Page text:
LOUISVILLE, Ky. – Rosie Napravnik learned to ride horses before she could walk. Even so, being the first female jockey to win the Kentucky Derby was not her driving ambition.
“I was determined to be the youngest jockey ever to win the Triple Crown, not just the first female,” she said not too long ago. “But that was supposed to happen when I was 16.”
It didn’t, of course, since Napravnik turned 23 in February and just picked up her first Triple Crown-caliber mount, a dark bay colt named Pants On Fire. For all the progress the sport has made, his name suggests what most of the men who still control the thoroughbred racket would have to experience before turning over several million dollars worth of horseflesh to a woman rider.
“It still is a man’s world,” Napravnik said. “You still get that just about every day: ‘I don’t want to ride a girl. The owner doesn’t want to ride a girl. You’re not as strong, you’re not as this, you’re not as that.’
“It’s probably not nearly what it used to be,” she added, “but it’s still out there.”
Diane Crump was the first woman to ride in both a parimutuel race – in 1969, at Hialeah Park, where she needed a police escort to get in – and the Kentucky Derby the following year. Since then, only four of her fellow travelers, including Julie Krone, the most successful, best known and only female rider in the Hall of Fame, have been up in the saddle on the first Saturday in May. The last was Rosemary Homeister Jr., in 2003. None has finished higher than 11th.
That should have changed two years ago, when 50-to-1 shot Mine That Bird charged up the rail to steal the Derby. Chantal Sutherland had been his regular rider, lost him for two races during a change of trainers, then showed up at Churchill Downs three days before the race with a promise from one of the owners she would get the mount for the big race. It went to veteran Calvin Borel instead.
“I found out about it from reading the Racing Form,” Sutherland said in a phone interview Thursday. “I never learned the reason. If somebody had said, ‘We need a jockey with experience; he’s already won it,’ I would have said fair enough.
“But generally, I’ve been lucky,” she added. “There’s still the odd person out there who says, ‘I won’t use her because she’s a girl,’ though they usually couch it some other way, like ‘she goes too wide in the turns, or doesn’t know how to switch the stick.’ ”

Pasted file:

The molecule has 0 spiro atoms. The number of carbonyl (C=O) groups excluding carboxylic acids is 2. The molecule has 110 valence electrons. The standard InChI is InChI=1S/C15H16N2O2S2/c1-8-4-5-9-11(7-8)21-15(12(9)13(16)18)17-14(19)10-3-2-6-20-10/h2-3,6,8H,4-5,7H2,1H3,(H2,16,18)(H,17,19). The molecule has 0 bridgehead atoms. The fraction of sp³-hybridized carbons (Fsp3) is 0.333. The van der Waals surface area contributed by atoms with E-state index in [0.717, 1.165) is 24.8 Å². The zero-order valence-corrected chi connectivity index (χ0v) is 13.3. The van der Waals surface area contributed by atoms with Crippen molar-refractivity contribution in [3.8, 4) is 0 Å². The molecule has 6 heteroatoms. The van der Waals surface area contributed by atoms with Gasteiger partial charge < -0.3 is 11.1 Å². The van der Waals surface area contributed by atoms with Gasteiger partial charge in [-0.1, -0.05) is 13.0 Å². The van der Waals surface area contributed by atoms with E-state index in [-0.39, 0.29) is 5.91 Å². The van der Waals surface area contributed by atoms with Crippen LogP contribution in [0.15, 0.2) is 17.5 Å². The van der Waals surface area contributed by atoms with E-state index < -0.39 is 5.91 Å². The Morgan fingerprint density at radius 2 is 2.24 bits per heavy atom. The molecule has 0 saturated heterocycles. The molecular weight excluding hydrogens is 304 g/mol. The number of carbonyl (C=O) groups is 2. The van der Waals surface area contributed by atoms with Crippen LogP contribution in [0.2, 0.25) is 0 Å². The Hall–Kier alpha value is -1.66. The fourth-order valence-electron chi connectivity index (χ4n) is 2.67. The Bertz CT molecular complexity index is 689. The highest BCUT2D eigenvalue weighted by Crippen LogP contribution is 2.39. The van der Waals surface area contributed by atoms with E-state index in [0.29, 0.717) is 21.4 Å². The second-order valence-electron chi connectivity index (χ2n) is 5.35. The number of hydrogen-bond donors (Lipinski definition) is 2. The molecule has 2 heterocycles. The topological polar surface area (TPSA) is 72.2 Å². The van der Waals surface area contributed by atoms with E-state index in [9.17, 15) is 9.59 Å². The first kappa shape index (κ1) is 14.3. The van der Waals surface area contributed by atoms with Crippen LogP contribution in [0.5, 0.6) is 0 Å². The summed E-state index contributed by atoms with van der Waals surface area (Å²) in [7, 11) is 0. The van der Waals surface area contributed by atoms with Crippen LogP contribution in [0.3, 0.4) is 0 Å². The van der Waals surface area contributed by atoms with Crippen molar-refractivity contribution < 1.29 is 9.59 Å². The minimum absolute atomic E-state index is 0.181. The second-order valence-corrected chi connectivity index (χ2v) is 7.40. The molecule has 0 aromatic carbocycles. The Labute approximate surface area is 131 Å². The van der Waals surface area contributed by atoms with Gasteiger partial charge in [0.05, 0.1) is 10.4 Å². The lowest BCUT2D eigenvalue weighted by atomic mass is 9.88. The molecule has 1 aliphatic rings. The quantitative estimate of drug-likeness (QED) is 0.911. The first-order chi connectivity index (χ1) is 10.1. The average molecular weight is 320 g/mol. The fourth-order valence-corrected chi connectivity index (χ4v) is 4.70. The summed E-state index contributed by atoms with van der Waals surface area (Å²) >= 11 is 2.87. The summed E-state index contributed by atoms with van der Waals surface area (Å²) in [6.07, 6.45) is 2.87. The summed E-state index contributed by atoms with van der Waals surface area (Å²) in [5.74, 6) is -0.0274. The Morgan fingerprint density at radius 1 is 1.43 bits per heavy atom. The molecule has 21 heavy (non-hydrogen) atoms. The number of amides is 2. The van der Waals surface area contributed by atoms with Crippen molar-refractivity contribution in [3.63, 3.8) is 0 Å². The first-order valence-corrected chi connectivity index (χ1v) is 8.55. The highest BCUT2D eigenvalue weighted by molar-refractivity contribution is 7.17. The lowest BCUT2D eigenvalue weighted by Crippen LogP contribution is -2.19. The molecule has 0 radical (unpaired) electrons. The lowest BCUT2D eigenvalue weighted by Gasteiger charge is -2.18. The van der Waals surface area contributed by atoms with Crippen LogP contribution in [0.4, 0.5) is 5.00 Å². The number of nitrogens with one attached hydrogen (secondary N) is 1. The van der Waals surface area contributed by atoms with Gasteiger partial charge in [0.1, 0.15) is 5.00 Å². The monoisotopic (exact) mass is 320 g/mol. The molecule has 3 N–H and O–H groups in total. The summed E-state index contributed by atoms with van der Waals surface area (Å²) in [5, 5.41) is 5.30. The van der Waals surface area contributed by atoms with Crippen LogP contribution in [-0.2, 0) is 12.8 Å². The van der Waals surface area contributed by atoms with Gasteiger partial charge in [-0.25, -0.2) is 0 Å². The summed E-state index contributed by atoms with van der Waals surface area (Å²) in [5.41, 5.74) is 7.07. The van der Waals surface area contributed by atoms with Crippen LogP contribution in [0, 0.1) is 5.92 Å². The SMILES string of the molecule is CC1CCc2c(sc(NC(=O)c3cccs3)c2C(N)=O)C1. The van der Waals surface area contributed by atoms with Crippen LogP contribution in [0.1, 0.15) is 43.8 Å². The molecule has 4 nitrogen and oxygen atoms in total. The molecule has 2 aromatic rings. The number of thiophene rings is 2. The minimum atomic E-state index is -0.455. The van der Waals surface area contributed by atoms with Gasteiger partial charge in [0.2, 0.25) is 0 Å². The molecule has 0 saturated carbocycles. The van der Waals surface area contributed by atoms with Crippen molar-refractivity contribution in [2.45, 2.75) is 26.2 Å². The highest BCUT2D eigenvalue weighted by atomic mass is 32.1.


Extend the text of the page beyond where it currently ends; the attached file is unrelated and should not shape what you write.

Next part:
Napravnik isn’t likely to get that dreaded last-minute call, in no small part because Kelly Breen, who trains Pants on Fire, might be too afraid to pick up the phone.
“I’d rather have her on our side than have to run against her. And not to put this in a bad way, but Rosie is a redhead and she’s got that fire in her eyes. When she loses,” he said, rolling his eyes, “she’s definitely not a happy camper.”
At that point, Breen paused, glanced behind him and turned back, relieved.
“I had to look over my shoulder when I said that,” he chuckled. “Like, is Rosie anywhere nearby?”
For all that, Napravnik hardly looks imposing. She stands 5-foot-2 and weighs 111 pounds in full riding gear, with her hair bundled in a bandanna tucked beneath her helmet. She credits frequent fights with an older brother for toughening her up.
Yet in a sense, her whole life was preparation for the racetrack. Her mother, Cindy, ran a horse-training center in New Jersey while raising Rosie – her full name is Anna Rose – and two older siblings. All three grew up working around horses and in the barn. Rosie was riding by age 2, racing ponies at 7 and when she got her hands on a video called “The Jewels of the Triple Crown,” knew what she wanted to do with the rest of her life.
“Julie wasn’t in the video,” Napravnik said, referring to Krone, “but she was the only female jockey I’d ever heard of.”
Krone stepped away from racing in 2004 and remains the only woman to have won a Triple Crown race – the 1993 Belmont, aboard Colonial Affair. She said earlier this year what she admired most about Napravnik was her strength and “chutzpah.” Flattering as the comments and comparisons are, Napravnik insists on doing things her own way.
She not only won her debut race at Pimlico in 2005, atop a filly named Ringofdiamonds, she had the presence of mind to remember something trainer Dickie Small, one of her mentors, told her years earlier, when he first let her do odd jobs around his barn.
“I told her the day she starts riding to hit the horse left-handed under the camera so all the jocks’ agents could see,” Small recently told the Daily Racing Form. “She’s galloping along five or six in front through the stretch, and boom! Rosie belted her left-handed.
“I’d completely forgotten what I told her,” he added, “but she remembered.”
That wasn’t the only thing, Napravnik’s mentors said about her.
“One,” she recalled, “said the thing that everyone hates about me is what makes me so good, and that’s the way I carry myself. I feel like I have to be as tough as all the guys, and I am. I do this every day with them. I don’t let them mess with me. …
“I have to be like that, I’ve always been like that. It’s actually gotten me,” she said, “really far.”
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